Windows mining with miniZ step-by-step

We realized that some of you struggle with some issues when starting mining using Windows. Hence, we thought it may be useful for the community to write a few guidelines on how to start miniZ on Windows.

We hope this will help you get started.

1. Download miniZ for Windows mining

First, navigate to the Download page where you will find miniZ Cuda 8 and Cuda 10 versions. In general you can chose. We suggest you to test both versions and chose the one that performs best with your hardware settings. Nevertheless, there are a couple of tips that can help you decide:

  1. Do you have RTX GPUs? Then go for Cuda 10 version. RTX will not run on Cuda 8.
  2. Which NVIDIA driver do you have installed? As we report here, Cuda 10 version requires NVIDIA 411.31 driver or later. Therefore, if you have older drivers you may need to run Cuda 8 or update the driver.

You do not know which driver you have installed? Check this quick guide on How to check NVIDIA driver version easily on Windows.

2. Unzip the file

After downloading the windows .zip file you will need to unzip it, to extract the files it contains.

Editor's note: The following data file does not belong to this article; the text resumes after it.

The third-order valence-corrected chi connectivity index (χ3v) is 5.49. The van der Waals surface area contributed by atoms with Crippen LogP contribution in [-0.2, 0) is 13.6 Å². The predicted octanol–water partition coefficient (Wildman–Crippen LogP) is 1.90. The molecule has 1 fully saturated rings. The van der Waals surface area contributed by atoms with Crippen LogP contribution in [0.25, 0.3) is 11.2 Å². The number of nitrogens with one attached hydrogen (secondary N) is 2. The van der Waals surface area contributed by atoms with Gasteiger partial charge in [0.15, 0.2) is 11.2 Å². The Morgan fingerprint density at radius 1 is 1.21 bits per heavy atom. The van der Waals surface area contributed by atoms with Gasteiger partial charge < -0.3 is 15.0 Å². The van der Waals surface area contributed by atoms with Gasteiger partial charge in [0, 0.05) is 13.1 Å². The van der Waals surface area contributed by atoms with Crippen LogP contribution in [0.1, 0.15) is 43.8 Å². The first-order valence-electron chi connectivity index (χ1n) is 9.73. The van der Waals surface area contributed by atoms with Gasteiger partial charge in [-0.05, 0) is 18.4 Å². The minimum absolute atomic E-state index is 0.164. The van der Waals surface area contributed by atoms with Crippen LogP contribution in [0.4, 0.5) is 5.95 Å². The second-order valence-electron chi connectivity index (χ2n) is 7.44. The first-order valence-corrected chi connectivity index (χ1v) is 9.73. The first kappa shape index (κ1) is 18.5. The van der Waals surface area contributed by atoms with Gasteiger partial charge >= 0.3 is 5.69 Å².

Windows usually provides a software to extract files from compressed folders. Right click on .zip file and select “Extract all…”, select OK.

Compressed Folder Tools: Select "Extract All..." to unzip file on Windows.

Next, click “Extract” to confirm the operation. Files will be extracted to the specified folder, you can change this location if you want.

Compressed Folder Tools: Click "Extract" button to confirm.

Once you click “Extract”, the software will create a folder where you can find two files:

  1. miniZ.exe – the miner.
  2. miniZ.exe.sha256sum – a file containing a string, the hash of miniZ.exe file (sha256). It is good policy to check the file hash, if the hash you calculate and the one in the file are not the same do not run miniZ.exe and let us know by leaving us a comment. If you downloaded the file from our website everything should be OK.

To get the hash of a file on Windows use Get-FileHash cmd.

On the folder menu bar, go to “File” and select “Open Windows PowerShell”.

Open Windows PowerShell.

Once the Windows PowerShell opens, write “Get-FileHash miniZ.exe”.

Get-FileHash cmd in Wiindows PowerShell. Verify file hash for Windows mining.

Compare the string you get with the hash on the miniZ.exe.sha256sum file.

3. The batch file

3.1 Create the batch file